Tuesday, December 22, 2009

Christmas at St. Benedict's

Someone asked - what is Christmas like in the Monastery?

Christmas is a very special time here (as you would expect). We are going to find and cut down a Christmas tree (from our property) this afternoon! We will decorate it tonight (Tues, Dec 22) during our community recreation (which we have every Tuesday night).

We will decorate the church on Thursday afternoon (Dec 24). And we will have our Christmas vigil Mass at 8:00 PM that night.

We will have a GREAT meal (dinner) on Christmas day in the monastery. It will be cooked by monks (to give the staff the day off)... and we have some very good cooks here! Lots of the monks who are in parishes will be home for the meal (which will be eaten in the evening to give everyone time to get home).

From December 17 until it is empty, there is a table just outside of the refectory (our dining room) which is affectionately called "The Gluttony Table" because it houses all the goodies given to us over the Christmas holidays. I have been somewhat tempered until now... but that dam could break at any time (as most of you know)... thankfully, there is no ice cream on that table!!

Those are some of the things we do. I am sure there are more which I will find out as we do them...

God bless you all and if I don't post again before the big day...

Have a very Mary Christ-Mass and a Blessed New Year!!

2 weeks into the Novitiate

I entered the Novitiate 2 weeks ago and have been asked - how it is going? I must say that it is going GREAT! The accommodations are good (little bigger room than in the postulancy and I have a sink in my room)... the Novice Master is a solid teacher of the monastic way of life and the Rule of St. Benedict.

It reminds me of my first year in the seminary - and I have the same sense of peace that I had then. There is some good time to pray, reflect and grow in the possibility of a monastic vocation. The classes (M-F, 8:00-10:00 AM) are educational and challenging (not hard to understand, but to put into practice). The work remains about the same - approximately 15 hours a week.

If it gets much better, they may have to pry me out of the Novitiate next December! (Just kidding, I think that I will be ready to get back to active priestly ministry by then!)

God bless you all,

Wednesday, December 9, 2009

Pictures from Novitiate Ceremony

Check out the pictures: http://www.kansasmonks.org/index.php?option=com_phocagallery&view=category&id=7:novice&Itemid=77

And the Abbot's homily: http://www.kansasmonks.org/index.php?option=com_content&view=article&id=92:novices&catid=49:news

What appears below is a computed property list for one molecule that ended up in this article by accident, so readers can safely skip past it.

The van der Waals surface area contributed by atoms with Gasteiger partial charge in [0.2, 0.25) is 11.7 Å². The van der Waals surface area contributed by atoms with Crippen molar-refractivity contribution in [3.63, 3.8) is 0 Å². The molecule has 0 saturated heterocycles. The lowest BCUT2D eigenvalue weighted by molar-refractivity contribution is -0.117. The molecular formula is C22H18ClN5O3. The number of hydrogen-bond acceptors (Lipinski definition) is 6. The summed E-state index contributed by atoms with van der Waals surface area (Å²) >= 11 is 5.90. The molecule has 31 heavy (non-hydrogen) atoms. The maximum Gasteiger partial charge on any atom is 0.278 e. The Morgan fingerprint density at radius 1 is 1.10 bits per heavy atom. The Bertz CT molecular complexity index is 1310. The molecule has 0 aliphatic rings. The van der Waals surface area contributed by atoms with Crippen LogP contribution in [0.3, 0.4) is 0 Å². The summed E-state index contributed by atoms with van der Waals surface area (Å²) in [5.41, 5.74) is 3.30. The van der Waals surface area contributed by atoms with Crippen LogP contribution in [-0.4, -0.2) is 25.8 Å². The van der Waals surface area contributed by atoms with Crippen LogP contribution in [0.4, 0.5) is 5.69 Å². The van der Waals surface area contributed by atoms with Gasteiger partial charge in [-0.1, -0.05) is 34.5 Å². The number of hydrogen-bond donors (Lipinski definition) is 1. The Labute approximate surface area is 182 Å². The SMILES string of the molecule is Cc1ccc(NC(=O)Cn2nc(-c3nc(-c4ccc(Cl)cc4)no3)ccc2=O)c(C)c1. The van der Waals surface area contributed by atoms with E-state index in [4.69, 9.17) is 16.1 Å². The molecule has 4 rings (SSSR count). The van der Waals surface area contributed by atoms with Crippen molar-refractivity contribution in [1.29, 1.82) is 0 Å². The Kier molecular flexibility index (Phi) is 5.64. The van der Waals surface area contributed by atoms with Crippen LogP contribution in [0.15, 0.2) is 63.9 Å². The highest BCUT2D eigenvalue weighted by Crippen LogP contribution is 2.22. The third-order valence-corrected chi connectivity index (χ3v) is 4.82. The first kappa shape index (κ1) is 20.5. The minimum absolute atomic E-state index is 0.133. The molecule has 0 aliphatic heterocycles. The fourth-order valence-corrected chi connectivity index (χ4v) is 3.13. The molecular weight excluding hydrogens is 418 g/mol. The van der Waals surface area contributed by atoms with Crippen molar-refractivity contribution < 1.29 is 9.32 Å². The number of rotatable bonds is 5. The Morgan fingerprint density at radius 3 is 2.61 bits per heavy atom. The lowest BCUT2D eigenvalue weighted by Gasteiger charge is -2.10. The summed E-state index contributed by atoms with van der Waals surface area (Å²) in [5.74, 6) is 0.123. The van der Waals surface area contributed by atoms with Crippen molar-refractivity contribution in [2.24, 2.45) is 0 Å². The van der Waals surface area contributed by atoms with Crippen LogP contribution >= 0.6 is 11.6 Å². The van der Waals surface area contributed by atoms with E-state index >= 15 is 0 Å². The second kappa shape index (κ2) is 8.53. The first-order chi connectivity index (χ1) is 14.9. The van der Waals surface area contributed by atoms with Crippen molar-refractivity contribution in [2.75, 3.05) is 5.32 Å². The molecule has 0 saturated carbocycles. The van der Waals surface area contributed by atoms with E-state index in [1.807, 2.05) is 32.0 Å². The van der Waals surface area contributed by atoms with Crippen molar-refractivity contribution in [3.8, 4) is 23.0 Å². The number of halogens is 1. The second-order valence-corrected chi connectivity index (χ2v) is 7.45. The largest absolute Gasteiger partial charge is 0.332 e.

If you have trouble with the links above, go to: www.kansasmonks.org and click on "photos" on the menu bar. The Novitiate Ceremony is the last entry.

Monday, December 7, 2009

And the new names is.... DrummmmRolllllll....

I received my first choice - Father Justin Damien

In my letter to the Abbot I asked for "Justin Damien" and I wrote that though officially (on the record) I would have the double name, I would simply go by “Father Justin” in house.

The names which I requested are in honor of the following saints:

St. Justin (Martyr) РSt. Justin is an apologist and martyr Рboth of which appeal to me (especially as a Southerner). I love his First Apology (from the middle of the 2nd century) with its defense of the Eucharist and expos̩ on the Mass. I was ordained to the priesthood on his feast day (June 1, 1991), which is another reason he is so special to me. Since the first time I started to think about religious life, Justin was the name I desired the most.

St. Damien (of Molokai [Hawaii]) – I have had a devotion to this wonderful, godly priest for years. His selfless service in very difficult circumstances (isolated on an island populated with lepers to the point of contracting leprosy himself) is an inspiration. In commemoration of his recent canonization (October 11, 2009), I am honored to have his name as part of my own.

Friday, December 4, 2009


It's supposed to get up to 36 degrees today... we will see. It was 22 for most of the morning and its now only 24.

Just like Montgomery, Alabama!!

Priestly visitor...

I was recently visited by a priest friend who is interested in the Benedictine life. He is not from Alabama, so stop guessing because you don't know him. Please pray for him and his discernment!

What's in a name?